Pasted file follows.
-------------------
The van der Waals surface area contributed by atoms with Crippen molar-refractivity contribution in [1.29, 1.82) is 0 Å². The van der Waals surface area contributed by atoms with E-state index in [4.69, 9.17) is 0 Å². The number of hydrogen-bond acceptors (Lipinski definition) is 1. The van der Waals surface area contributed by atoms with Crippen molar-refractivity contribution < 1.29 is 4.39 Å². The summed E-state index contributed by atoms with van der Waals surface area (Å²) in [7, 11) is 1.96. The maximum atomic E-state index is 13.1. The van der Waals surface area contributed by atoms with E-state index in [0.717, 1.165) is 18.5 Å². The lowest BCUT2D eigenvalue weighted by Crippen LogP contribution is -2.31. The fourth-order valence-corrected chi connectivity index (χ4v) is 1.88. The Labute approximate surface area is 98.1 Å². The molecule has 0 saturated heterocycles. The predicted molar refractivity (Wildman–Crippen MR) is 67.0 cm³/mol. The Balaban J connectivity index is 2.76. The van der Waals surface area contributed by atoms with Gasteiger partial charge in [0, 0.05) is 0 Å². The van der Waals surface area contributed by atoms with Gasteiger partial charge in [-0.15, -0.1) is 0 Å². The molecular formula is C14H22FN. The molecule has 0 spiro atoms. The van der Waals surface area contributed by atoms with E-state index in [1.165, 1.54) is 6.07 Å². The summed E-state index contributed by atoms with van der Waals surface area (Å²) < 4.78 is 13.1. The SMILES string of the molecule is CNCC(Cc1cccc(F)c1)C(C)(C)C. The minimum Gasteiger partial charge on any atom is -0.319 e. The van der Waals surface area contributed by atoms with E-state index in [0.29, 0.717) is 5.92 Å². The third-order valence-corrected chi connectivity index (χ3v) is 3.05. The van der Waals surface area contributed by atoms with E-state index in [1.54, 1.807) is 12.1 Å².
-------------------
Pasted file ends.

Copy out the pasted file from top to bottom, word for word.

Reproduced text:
The van der Waals surface area contributed by atoms with Crippen molar-refractivity contribution in [1.29, 1.82) is 0 Å². The van der Waals surface area contributed by atoms with E-state index in [4.69, 9.17) is 0 Å². The number of hydrogen-bond acceptors (Lipinski definition) is 1. The van der Waals surface area contributed by atoms with Crippen molar-refractivity contribution < 1.29 is 4.39 Å². The summed E-state index contributed by atoms with van der Waals surface area (Å²) in [7, 11) is 1.96. The maximum atomic E-state index is 13.1. The van der Waals surface area contributed by atoms with E-state index in [0.717, 1.165) is 18.5 Å². The lowest BCUT2D eigenvalue weighted by Crippen LogP contribution is -2.31. The fourth-order valence-corrected chi connectivity index (χ4v) is 1.88. The Labute approximate surface area is 98.1 Å². The molecule has 0 saturated heterocycles. The predicted molar refractivity (Wildman–Crippen MR) is 67.0 cm³/mol. The Balaban J connectivity index is 2.76. The van der Waals surface area contributed by atoms with Gasteiger partial charge in [0, 0.05) is 0 Å². The van der Waals surface area contributed by atoms with Gasteiger partial charge in [-0.15, -0.1) is 0 Å². The molecular formula is C14H22FN. The molecule has 0 spiro atoms. The van der Waals surface area contributed by atoms with E-state index in [1.165, 1.54) is 6.07 Å². The summed E-state index contributed by atoms with van der Waals surface area (Å²) < 4.78 is 13.1. The SMILES string of the molecule is CNCC(Cc1cccc(F)c1)C(C)(C)C. The minimum Gasteiger partial charge on any atom is -0.319 e. The van der Waals surface area contributed by atoms with E-state index in [0.29, 0.717) is 5.92 Å². The third-order valence-corrected chi connectivity index (χ3v) is 3.05. The van der Waals surface area contributed by atoms with E-state index in [1.54, 1.807) is 12.1 Å².